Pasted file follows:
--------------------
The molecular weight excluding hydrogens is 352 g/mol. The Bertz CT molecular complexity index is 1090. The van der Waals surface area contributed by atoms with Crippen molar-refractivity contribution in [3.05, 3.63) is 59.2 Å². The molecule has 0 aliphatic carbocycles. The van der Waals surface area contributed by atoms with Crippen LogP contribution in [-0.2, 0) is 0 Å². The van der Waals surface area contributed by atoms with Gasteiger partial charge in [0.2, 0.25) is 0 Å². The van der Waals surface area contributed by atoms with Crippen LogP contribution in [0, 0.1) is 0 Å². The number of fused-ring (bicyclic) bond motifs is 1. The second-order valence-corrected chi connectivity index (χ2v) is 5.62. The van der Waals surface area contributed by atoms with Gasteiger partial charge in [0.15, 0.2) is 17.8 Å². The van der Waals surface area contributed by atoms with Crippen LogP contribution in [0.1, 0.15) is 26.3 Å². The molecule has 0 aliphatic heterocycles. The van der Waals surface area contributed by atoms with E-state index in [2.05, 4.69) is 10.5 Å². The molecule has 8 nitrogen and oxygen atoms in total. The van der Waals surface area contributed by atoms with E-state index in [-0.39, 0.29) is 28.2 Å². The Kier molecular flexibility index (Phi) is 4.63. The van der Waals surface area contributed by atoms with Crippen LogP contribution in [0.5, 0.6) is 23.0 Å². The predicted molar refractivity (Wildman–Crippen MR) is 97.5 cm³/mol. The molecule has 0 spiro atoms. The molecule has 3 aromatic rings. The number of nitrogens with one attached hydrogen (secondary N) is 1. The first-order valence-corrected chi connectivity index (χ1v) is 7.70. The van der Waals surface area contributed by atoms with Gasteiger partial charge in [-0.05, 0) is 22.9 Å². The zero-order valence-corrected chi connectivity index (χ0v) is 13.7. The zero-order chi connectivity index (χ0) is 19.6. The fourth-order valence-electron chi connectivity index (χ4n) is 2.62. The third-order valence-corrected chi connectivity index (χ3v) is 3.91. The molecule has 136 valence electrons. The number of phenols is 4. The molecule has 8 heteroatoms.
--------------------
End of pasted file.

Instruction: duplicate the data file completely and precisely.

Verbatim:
The molecular weight excluding hydrogens is 352 g/mol. The Bertz CT molecular complexity index is 1090. The van der Waals surface area contributed by atoms with Crippen molar-refractivity contribution in [3.05, 3.63) is 59.2 Å². The molecule has 0 aliphatic carbocycles. The van der Waals surface area contributed by atoms with Crippen LogP contribution in [-0.2, 0) is 0 Å². The van der Waals surface area contributed by atoms with Gasteiger partial charge in [0.2, 0.25) is 0 Å². The van der Waals surface area contributed by atoms with Crippen LogP contribution in [0, 0.1) is 0 Å². The number of fused-ring (bicyclic) bond motifs is 1. The second-order valence-corrected chi connectivity index (χ2v) is 5.62. The van der Waals surface area contributed by atoms with Gasteiger partial charge in [0.15, 0.2) is 17.8 Å². The van der Waals surface area contributed by atoms with Crippen LogP contribution in [0.1, 0.15) is 26.3 Å². The molecule has 0 aliphatic heterocycles. The van der Waals surface area contributed by atoms with E-state index in [2.05, 4.69) is 10.5 Å². The molecule has 8 nitrogen and oxygen atoms in total. The van der Waals surface area contributed by atoms with E-state index in [-0.39, 0.29) is 28.2 Å². The Kier molecular flexibility index (Phi) is 4.63. The van der Waals surface area contributed by atoms with Crippen LogP contribution in [0.5, 0.6) is 23.0 Å². The predicted molar refractivity (Wildman–Crippen MR) is 97.5 cm³/mol. The molecule has 0 spiro atoms. The molecule has 3 aromatic rings. The number of nitrogens with one attached hydrogen (secondary N) is 1. The first-order valence-corrected chi connectivity index (χ1v) is 7.70. The van der Waals surface area contributed by atoms with Gasteiger partial charge in [-0.05, 0) is 22.9 Å². The zero-order valence-corrected chi connectivity index (χ0v) is 13.7. The zero-order chi connectivity index (χ0) is 19.6. The fourth-order valence-electron chi connectivity index (χ4n) is 2.62. The third-order valence-corrected chi connectivity index (χ3v) is 3.91. The molecule has 136 valence electrons. The number of phenols is 4. The molecule has 8 heteroatoms.